History may someday look back at telemedicine as the single greatest development in medical care during the first half of the 21st century. While telemedicine still has a long way to go, it is already making headway in changing how healthcare services are delivered by private practice owners, employed doctors, and locum tenens clinicians alike.

In light of telemedicine’s growth in the U.S., here are five things every doctor should know about it:

1. Its Prevalence is Growing

According to the American Telehealth Association (ATA), 76% of all hospitals in this country offer some form of telemedicine to patients. Clinicians and their patients are connecting through real-time video, mobile apps, and other technologies.

Furthermore, the telemedicine market itself continues to grow rapidly. Some estimates suggest an annual growth rate between 16% and 17% through 2023. If realized, that amount of growth will make telemedicine mainstream within the next decade.

2. Medicaid and Medicare are on Board

One of the things the 2010 healthcare overhaul did was put a focus on finding less expensive ways to deliver healthcare services. As a direct result, both Medicare and Medicaid are on board with telemedicine. According to the Center for Connected Health Policy (CCHP) 49 states and the District of Columbia offer Medicaid reimbursements for telemedicine. Twenty states offer Medicaid reimbursement for remote patient monitoring.

3. Private Insurance is Coming Along

Private insurance companies have been a bit slower to get on board than Medicare and Medicaid. Still, things are looking up. The ATA says that 32 states and the District of Columbia have parity laws in place. These laws force private insurance companies to offer telehealth coverage comparable to what is offered for inpatient visits. DC and 39 states already have private payer reimbursement policies in place.

4. Doctors Are Getting on Board

Telemedicine is catching on among clinicians as a way to meet needs that are going unmet in the office. According to a Fierce Healthcare study, 42.5% of clinicians are now using telehealth to fill in the gaps. You might have one doctor who provides after-hours telemedicine services while another utilizes telemedicine to connect with rural patients unable to make it into the office.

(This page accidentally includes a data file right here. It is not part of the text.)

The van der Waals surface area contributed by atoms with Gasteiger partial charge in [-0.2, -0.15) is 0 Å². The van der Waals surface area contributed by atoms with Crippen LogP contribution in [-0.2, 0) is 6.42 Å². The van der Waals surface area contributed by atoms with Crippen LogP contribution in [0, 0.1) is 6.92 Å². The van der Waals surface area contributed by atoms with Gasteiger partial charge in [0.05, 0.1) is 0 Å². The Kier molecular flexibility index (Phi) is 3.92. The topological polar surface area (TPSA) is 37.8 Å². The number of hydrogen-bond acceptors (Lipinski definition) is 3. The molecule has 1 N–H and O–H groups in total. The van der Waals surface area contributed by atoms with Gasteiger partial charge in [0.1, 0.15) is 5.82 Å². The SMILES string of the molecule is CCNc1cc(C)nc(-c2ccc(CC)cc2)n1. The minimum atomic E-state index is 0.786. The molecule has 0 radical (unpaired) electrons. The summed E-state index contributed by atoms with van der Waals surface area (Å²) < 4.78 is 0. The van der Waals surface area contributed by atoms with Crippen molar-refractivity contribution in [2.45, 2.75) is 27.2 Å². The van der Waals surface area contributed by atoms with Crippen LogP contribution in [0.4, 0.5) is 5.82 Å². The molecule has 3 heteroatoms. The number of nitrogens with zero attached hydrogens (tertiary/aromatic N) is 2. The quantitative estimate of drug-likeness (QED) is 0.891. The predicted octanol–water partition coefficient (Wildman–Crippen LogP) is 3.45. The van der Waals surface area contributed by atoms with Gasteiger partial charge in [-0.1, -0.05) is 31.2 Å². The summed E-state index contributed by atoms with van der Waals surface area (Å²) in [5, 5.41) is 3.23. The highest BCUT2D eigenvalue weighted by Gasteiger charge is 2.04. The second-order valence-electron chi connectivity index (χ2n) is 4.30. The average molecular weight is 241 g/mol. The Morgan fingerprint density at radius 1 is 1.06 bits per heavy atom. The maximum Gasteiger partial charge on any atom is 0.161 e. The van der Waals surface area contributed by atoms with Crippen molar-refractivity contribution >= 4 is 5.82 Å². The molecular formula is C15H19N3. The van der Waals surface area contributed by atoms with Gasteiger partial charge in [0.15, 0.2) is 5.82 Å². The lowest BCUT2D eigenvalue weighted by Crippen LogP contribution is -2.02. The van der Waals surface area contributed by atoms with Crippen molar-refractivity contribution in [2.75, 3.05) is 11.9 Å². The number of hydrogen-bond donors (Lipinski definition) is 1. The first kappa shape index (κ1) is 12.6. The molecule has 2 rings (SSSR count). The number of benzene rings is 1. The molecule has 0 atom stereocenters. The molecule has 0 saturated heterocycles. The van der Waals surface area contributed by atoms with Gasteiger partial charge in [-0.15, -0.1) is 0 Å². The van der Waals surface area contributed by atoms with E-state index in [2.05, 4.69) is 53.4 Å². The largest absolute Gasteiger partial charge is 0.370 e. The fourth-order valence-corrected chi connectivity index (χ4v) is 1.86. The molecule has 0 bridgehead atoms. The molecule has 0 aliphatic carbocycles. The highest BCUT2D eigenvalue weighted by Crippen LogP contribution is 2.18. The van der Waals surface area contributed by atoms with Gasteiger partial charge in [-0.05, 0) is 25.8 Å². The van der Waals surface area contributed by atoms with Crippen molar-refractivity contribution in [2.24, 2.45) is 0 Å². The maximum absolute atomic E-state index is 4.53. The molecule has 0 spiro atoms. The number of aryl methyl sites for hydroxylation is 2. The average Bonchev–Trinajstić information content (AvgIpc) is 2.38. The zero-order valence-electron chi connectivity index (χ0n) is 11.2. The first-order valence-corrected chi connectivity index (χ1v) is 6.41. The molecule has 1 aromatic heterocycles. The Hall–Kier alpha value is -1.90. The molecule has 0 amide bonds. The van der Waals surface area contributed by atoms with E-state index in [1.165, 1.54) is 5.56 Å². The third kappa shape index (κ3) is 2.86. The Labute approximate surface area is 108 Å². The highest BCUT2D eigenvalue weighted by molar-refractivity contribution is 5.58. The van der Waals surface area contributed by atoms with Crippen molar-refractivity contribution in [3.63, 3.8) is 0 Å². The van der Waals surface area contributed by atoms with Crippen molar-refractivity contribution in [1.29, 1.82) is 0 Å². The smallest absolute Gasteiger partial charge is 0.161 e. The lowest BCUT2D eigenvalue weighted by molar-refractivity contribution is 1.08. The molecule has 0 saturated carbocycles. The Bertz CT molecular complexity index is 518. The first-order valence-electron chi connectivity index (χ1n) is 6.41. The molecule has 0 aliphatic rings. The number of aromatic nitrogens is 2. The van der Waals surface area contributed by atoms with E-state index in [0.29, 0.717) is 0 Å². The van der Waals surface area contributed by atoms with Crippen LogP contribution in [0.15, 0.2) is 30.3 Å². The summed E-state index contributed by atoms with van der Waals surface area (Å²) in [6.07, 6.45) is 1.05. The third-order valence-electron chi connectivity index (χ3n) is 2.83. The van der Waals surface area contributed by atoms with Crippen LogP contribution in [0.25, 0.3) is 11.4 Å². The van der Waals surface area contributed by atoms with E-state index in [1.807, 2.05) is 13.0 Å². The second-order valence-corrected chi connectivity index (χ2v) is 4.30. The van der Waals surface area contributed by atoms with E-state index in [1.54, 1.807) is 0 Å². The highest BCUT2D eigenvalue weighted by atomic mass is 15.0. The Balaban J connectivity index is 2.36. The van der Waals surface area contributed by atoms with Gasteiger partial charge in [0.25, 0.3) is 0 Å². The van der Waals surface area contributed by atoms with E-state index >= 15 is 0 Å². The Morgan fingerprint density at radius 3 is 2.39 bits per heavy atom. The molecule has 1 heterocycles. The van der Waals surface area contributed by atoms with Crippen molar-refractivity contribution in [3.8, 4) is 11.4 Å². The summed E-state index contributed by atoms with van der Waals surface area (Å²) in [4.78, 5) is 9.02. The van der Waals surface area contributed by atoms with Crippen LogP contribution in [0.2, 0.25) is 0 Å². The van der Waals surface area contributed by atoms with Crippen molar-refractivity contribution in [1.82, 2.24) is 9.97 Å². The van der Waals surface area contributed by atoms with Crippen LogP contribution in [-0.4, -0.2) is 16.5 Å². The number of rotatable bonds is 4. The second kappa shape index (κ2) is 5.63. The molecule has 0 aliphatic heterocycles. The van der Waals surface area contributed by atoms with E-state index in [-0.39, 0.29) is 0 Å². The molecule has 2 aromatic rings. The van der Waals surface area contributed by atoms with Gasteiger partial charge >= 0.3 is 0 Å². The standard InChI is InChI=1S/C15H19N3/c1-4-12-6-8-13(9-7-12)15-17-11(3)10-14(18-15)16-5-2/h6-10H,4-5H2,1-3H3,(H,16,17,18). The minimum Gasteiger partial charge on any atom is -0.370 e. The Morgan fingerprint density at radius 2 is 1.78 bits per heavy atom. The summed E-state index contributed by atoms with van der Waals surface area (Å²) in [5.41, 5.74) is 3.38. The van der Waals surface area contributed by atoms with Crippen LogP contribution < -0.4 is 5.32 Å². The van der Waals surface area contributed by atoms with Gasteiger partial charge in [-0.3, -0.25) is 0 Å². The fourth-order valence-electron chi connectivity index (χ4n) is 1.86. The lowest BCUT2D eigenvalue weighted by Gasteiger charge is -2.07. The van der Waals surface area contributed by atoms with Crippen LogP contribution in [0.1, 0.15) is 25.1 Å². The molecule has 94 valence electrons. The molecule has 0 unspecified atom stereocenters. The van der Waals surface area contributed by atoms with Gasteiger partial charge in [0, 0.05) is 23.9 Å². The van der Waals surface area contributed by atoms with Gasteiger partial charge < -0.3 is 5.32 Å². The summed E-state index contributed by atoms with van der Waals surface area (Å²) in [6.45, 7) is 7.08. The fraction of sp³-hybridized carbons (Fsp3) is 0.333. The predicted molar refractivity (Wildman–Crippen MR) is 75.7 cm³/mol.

Clinician acceptance of telemedicine is critical to its success. After all, there is little value in technology if doctors are unwilling to use it. Having so many clinicians actively now using telemedicine says something important.

5. Patients Aren’t Afraid of It

Finally, patients are not afraid to seek medical care through telemedicine. A 2016 report from Healthcare IT News shows that 65% of patients who normally see primary care physicians would be willing to schedule telemedicine appointments rather than going to the office.

Moreover, 50 million Americans have said they would be willing to switch primary care physicians in order to hook up with a practice offering telemedicine options. This demonstrates that patients not only aren’t afraid of telemedicine, they actually want it. They would rather consult with their doctors via live video than sit in a waiting room for an afternoon.

Telemedicine is Here to Stay

All the data suggests that telemedicine is here to stay. It has become an important tool for delivering healthcare services apart from office visits. And given how difficult a time we are having meeting patient needs in a primary care setting, telemedicine is a welcome relief to busy patients and crowded waiting rooms.

As a clinician, how do you feel about telemedicine? Would you be willing to offer it as an employed doctor or a locum provider? Are you already offering it?

Similar Posts

Leave a Reply

Your email address will not be published. Required fields are marked *